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What We Can Do To Improve Women’s Economic Opportunities


Christine LagardeBy Christine Lagarde

Versions in  عربي中文Français, 日本語Русский, and Español

Today, I invite all of you to celebrate International Women’s Day. Let’s celebrate the incredible progress women have made over the past decades in different parts of society, playing a key role in economic life that our grandmothers worked for and dreamed about. Today, although men still dominate the executive suites in most professions, women all over the world hold high positions in the private sector and in public office. Women are no longer the Second Sex Simone de Beauvoir wrote about.

But far too many women face the most fundamental challenges: the right to safety and to choose the life they want.

Across the globe, fewer women than men are in paid employment, with only about 50 percent of working-age women participating in the labor force. In many countries, laws, regulations and social norms still constrain women’s possibilities to seek paid employment. And all over the world women conduct most of the work that remains unseen and unpaid, in the fields and in households.

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Jobs. Jobs. Jobs. Getting the Labor Markets Working Again


By Olivier Blanchard

The sharp and persistent rise in unemployment in advanced economies since the 2008-09 financial crisis is a hotly debated policy issue.  Rightly so:  High persistent unemployment has major human and economic costs, from loss of morale to loss of skills.  More broadly, it seems to undermine the very fabric of society.

Against this backdrop, the theme for the IMF’s 13th Jacques Polak Annual Research Conference, “Labor Markets through the Lens of the Great Recession,” could not be timelier. This year’s conference program weaves together a number of contributions by researchers both inside and outside the IMF, aiming to shed light on those labor market issues that are central to the current economic and social landscape.

Cyclical vs. structural

Peter Diamond, Nobel Prize winner in Economics and Professor of Economics at MIT, will give the keynote Mundell-Fleming lecture on the controversial issue of cyclical vs. structural unemployment.

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Debt in a Time of Protests


by Nemat Shafik

As the world economy continues to struggle, people are taking to the streets by the thousands to protest painful cuts in public spending designed to reduce government debt and deficits. This fiscal fury is understandable.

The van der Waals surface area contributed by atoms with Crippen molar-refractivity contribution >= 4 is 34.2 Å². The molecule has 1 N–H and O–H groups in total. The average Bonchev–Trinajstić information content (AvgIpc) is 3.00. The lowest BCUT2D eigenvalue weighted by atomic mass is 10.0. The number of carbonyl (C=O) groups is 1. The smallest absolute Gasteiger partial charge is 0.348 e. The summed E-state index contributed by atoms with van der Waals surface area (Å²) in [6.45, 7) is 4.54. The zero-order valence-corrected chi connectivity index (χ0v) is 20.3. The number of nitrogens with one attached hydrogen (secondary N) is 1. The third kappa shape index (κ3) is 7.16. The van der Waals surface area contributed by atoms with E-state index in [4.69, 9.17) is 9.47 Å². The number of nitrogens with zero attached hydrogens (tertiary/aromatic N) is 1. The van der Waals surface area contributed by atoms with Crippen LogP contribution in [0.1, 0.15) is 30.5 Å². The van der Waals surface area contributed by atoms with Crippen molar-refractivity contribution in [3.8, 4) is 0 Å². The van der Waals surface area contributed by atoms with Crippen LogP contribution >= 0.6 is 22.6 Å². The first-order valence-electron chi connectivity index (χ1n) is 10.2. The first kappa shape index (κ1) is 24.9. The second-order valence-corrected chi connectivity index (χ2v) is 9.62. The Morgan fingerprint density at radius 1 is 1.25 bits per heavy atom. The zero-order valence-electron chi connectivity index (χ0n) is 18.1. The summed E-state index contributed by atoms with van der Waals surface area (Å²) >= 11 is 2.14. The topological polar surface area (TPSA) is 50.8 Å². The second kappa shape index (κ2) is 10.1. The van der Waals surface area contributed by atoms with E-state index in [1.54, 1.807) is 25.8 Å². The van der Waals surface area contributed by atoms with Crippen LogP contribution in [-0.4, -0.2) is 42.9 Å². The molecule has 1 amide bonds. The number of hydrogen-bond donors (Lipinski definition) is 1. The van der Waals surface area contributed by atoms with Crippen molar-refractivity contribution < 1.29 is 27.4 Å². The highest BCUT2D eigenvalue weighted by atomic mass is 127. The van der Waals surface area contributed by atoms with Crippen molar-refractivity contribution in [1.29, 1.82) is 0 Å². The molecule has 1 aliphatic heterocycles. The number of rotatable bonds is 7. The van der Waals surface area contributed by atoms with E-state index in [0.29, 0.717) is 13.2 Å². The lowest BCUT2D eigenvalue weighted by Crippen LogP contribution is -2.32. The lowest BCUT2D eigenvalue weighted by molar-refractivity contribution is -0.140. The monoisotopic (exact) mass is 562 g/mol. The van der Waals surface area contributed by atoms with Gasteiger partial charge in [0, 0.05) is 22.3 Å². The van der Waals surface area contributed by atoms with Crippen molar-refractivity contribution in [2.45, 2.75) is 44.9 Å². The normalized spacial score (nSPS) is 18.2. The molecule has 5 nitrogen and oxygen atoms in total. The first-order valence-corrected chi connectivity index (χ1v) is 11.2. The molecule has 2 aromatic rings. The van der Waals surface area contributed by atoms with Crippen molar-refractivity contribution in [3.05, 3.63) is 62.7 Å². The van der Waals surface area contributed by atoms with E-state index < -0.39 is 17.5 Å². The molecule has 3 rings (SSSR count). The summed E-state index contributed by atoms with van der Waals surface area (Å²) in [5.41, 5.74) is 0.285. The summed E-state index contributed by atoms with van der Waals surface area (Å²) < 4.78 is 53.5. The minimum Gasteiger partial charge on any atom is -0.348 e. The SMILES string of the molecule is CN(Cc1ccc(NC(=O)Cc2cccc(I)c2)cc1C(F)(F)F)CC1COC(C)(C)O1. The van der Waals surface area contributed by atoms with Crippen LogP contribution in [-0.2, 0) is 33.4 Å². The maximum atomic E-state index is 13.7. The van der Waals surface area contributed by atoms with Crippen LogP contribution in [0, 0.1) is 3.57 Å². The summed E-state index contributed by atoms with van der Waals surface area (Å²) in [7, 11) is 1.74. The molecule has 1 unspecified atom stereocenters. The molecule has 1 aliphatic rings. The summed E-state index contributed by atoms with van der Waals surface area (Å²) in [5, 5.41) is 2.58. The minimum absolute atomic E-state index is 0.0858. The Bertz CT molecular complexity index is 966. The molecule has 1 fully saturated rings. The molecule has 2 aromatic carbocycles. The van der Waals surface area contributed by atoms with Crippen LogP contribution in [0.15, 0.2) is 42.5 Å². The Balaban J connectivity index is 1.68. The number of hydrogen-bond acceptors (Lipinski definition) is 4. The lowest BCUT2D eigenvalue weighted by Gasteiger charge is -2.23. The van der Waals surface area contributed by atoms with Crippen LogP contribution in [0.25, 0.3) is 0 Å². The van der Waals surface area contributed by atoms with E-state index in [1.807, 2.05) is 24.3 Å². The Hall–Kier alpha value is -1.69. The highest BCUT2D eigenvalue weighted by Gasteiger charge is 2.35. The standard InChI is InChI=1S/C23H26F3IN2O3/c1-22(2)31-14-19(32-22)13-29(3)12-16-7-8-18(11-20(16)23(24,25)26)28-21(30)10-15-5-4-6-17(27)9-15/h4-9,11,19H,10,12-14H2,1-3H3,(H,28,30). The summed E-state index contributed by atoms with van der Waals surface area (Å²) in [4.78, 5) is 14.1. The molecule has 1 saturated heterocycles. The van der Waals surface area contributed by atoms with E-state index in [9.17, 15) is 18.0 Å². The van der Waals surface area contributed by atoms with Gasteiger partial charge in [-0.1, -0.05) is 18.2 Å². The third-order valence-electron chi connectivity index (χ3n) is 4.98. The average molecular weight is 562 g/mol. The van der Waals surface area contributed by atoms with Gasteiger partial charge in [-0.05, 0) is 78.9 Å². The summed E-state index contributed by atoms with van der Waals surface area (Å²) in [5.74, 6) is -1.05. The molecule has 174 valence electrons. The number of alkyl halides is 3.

People want to regain the confidence they once had about the future when the economy was booming and more of us had jobs.

But after a protracted economic crisis, this will take planning, fair burden-sharing, and time itself.

If history is any guide, there is no silver bullet to debt reduction. Experience shows that it takes time to reduce government debt and deficits. Sustained efforts over many years will ultimately lead to success.

Most countries have made significant headway in rolling back fiscal deficits. By the end of next year in more than half of the world’s advanced economies, and about the same share of emerging markets, we expect deficits —adjusted for the economic cycle—to be at the same level or lower than before the global economic crisis hit in 2008.

But with a sluggish recovery, efforts at controlling debt stocks are taking longer to yield results, particularly in advanced economies. Gross public debt is nearing 80 percent of GDP on average for advanced economies—over 100 percent in several of them—and we do not expect it to stabilize before 2014-15.

So what can governments do to ease the pain and pave the way for successful debt reduction?

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Restoring Jobs by Restoring Growth


By Min Zhu

Over 200 million people are unemployed around the world, with double-digit jobless rates in many European countries and in many emerging markets. Youth unemployment and long-term unemployment are at alarming levels.

The number of unemployed people is nearly 16 million higher today than in 2007 among countries where labor markets are tracked regularly by the IMF. Much of this increase has been in advanced economies (Chart 1).

The need to tackle the unemployment crisis in these economies is self-evident. But what is to be done?